by Alexander Görlach
The significant minority of Turks who didn’t vote for Mr Erdogan have almost become invisible to the rest of the world. But they haven’t vanished.
by Pietro Galeone
Many look to Italy as the next big electoral riddle to crack. With national elections coming up on March 4th and a political arena as fragmented as rarely before, the outcome is far from predictable.
by Stella Liu
One of the great mistakes made by many observers of history is a mistaken belief in inevitability. People, when talking about the development of institutions over time, like to think that events could not have happened any other way and that the trend will continue indefinitely.
by Clemens Lukitsch
The French president Emmanuel Macron gets a lot of commendation these days. Liberals, conservatives and social democrats all praise the charismatic politician – but for different reasons.
by Egor Sychugov
Death is the only concept in the existence of humans that limits their supremacy over na-ture. Human life is valuable only because of death, just as time is valuable only when lim-ited. The presence of inevitable end extols the beginning, and death, ultimately taking everyone, is a kind of measure of reality for people — if there was no death, there would be no life, but only existence in time that we would not be able to sense.
by Alexander Görlach
The West appears to face its end. After seventy years of hegemony, a fundamental opposition carries the day in countless places. This opposition stands in stark denial of the core principles of citizenship and social liberties, which the West brought: tolerance of religious minorities, equality of man and women, free speech and openness to the variance of life-paths. Regarding the relations between peoples and nations, it’s “us first” again – from the US to Catalonia. Cosmopolitan thinking, which thinks of politics as a solution to global quests, is ridiculed.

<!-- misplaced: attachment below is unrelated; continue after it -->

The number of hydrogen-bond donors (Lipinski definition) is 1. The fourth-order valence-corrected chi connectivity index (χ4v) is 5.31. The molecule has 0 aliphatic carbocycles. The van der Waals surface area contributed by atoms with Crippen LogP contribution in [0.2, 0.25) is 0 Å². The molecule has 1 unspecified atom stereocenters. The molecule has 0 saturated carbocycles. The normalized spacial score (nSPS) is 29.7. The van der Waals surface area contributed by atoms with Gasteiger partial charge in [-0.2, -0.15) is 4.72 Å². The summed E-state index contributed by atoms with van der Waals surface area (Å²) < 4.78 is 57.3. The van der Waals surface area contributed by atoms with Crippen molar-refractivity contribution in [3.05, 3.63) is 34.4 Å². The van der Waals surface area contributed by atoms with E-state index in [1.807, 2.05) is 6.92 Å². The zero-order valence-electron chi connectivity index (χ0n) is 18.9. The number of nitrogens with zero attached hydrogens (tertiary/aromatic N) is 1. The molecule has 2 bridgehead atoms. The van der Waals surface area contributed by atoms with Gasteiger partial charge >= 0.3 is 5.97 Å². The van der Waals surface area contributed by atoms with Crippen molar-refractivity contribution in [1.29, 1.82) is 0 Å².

Interview with Eeling Chiu
Being a human rights activist, Eeling Chiu was active in supporting Lee Ming-che, the first Taiwanese being sentenced to prison in the People’s Republic of China for allegedly engaging in activities against the state. SLD spoke to Eeling about the case of Lee Ming-che and human rights in China.
A conversation with Martin Eiermann
The rise of populism in Europe is not a fad, as Berkeley’s Martin Eiermann claims in a recent study on voting trends, conducted with Yascha Mounk and Limor Gultchin for the Tony Blair Institute. Their data shows that right-wing extremism has already changed Europe’s political landscape — and it is here to stay.
by Signe Janoska-Bedi
Clashes in Charlottesville, Virginia, this past summer indicated a deep discord in American social identity but provided few immediate clues as to a solution. More specifically, the riots showed Americans that our increasingly inclusive society – certainly not yet inclusive enough – is under threat. Today’s level of political and social polarization reminds us of the Antebellum South, in context if not intensity.